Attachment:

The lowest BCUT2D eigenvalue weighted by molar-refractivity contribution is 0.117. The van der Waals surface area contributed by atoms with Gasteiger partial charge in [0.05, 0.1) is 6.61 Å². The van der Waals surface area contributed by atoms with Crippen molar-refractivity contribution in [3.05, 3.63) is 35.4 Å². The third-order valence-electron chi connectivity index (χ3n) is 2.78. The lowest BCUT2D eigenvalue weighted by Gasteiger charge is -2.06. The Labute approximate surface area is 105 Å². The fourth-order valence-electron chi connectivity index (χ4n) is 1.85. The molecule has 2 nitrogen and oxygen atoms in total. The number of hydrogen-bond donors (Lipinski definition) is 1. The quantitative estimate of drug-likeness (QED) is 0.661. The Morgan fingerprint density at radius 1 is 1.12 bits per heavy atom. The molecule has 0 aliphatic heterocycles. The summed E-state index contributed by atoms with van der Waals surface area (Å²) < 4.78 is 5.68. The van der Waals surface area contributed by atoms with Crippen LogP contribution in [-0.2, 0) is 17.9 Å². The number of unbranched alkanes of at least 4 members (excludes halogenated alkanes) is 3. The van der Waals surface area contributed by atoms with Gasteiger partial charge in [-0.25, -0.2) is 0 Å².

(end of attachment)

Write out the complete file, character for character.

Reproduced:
The lowest BCUT2D eigenvalue weighted by molar-refractivity contribution is 0.117. The van der Waals surface area contributed by atoms with Gasteiger partial charge in [0.05, 0.1) is 6.61 Å². The van der Waals surface area contributed by atoms with Crippen molar-refractivity contribution in [3.05, 3.63) is 35.4 Å². The third-order valence-electron chi connectivity index (χ3n) is 2.78. The lowest BCUT2D eigenvalue weighted by Gasteiger charge is -2.06. The Labute approximate surface area is 105 Å². The fourth-order valence-electron chi connectivity index (χ4n) is 1.85. The molecule has 2 nitrogen and oxygen atoms in total. The number of hydrogen-bond donors (Lipinski definition) is 1. The quantitative estimate of drug-likeness (QED) is 0.661. The Morgan fingerprint density at radius 1 is 1.12 bits per heavy atom. The molecule has 0 aliphatic heterocycles. The summed E-state index contributed by atoms with van der Waals surface area (Å²) < 4.78 is 5.68. The van der Waals surface area contributed by atoms with Crippen LogP contribution in [-0.2, 0) is 17.9 Å². The number of unbranched alkanes of at least 4 members (excludes halogenated alkanes) is 3. The van der Waals surface area contributed by atoms with Gasteiger partial charge in [-0.25, -0.2) is 0 Å².